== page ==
By Andrea Shalal
WASHINGTON (Reuters) – The World Bank and the International Monetary Fund plan to launch a platform to advise poor countries on financing climate and conservation activities, as part of a larger push that could link such spending to debt relief, according to a draft document seen by Reuters.
The advisers would include officials from the UN, non-governmental organizations, private investors and even rating agencies with expertise in finding investments, including grants, low- or no-interest loans, and conditional debt relief. debt, says the document.
The initiative reflects a growing recognition that the economic turmoil of the COVID-19 pandemic has exacerbated budget constraints and debt issues that are hampering the ability of some countries to switch to clean energy, protect wildlife or to make changes to infrastructure to prepare for climate impacts.
“Unlike other initiatives which focus on one project at a time, this will focus on systematically changing entire economies,” said a source close to the initiative, who added that the platform aims for a more holistic approach to “the triple debt crisis, climate change and biodiversity loss.
In an interview in February, World Bank President David Malpass raised the possibility of linking debt relief to investments to fight climate change and reduce fossil fuel emissions, but did not provide no other details.
The institutions’ discussions towards this goal are detailed in a World Bank debt document posted Monday on the bank’s website for their annual spring meetings.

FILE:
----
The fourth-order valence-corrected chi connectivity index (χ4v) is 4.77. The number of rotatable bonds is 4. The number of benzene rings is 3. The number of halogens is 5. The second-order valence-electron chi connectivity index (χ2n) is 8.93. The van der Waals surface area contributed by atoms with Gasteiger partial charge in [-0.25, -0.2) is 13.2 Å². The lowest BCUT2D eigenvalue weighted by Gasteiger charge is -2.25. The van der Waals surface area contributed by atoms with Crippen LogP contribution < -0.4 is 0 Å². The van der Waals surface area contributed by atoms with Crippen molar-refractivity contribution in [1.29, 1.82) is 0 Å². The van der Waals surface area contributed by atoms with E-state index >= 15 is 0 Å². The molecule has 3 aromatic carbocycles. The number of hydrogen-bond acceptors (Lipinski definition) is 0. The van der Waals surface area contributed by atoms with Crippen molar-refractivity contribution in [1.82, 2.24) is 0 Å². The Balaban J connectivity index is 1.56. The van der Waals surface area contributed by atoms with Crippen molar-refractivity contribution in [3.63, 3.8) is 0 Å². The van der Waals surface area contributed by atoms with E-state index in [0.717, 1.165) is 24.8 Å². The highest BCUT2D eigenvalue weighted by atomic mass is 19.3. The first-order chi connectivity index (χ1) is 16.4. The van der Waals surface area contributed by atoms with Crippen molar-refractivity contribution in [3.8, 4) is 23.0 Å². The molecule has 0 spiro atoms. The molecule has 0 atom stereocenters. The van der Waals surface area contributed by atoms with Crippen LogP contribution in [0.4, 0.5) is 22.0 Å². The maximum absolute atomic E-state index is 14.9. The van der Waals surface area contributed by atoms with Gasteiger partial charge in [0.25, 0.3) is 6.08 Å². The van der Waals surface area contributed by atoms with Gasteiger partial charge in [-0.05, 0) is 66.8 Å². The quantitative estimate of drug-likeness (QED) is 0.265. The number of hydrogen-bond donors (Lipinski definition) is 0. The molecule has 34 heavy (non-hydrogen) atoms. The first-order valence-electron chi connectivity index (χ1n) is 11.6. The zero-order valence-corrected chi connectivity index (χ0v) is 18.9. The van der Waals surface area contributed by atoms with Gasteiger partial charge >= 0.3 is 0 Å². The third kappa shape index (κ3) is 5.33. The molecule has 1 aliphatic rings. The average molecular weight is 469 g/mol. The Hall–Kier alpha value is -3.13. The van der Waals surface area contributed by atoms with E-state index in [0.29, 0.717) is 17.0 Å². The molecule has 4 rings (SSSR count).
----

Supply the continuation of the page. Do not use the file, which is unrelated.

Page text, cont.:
He said they were developing an “organizational framework” to link debt relief to countries’ plans to invest in “green, resilient and inclusive development”, or GRID – the newest catch-all acronym of the bank.
“For countries that are close to their debt limits, financing GRID will require sufficient grants and concessional loans that could be augmented by conditional debt relief or reprofiling,” the joint document said.
The World Bank estimates that more than 30 of the world’s poorest countries are over-indebted or at high risk. Three of them – Chad, Ethiopia and Zambia – have called for debt restructuring under a common framework agreed last year by China, the world’s largest bilateral creditor, and other major economies. of the Group of 20 with the Paris Club of official creditors.
Last month, a separate technical working group started working on the new Debt / Climate / Nature platform. It will enable experts from the public and private sectors to provide technical assistance and data to countries on possible investments and help them find public and private funding, according to the document.
A second source said planning was still in its early stages, but the goal was to launch the platform in late 2021, with a secretariat hosted at the World Bank.
“If not addressed or addressed in a way that ignores macroeconomic vulnerabilities and debt sustainability constraints, climate change and the loss of nature pose a systemic risk to the global economy.” , indicates the document.
The platform, however, would not replace debt treatment talks in the common Group of 20 framework, the document said. Instead, it could provide advice on how to proceed after the debt relief is agreed.
(Reporting by Andrea Shalal in Washington; Editing by Katy Daigle and Matthew Lewis)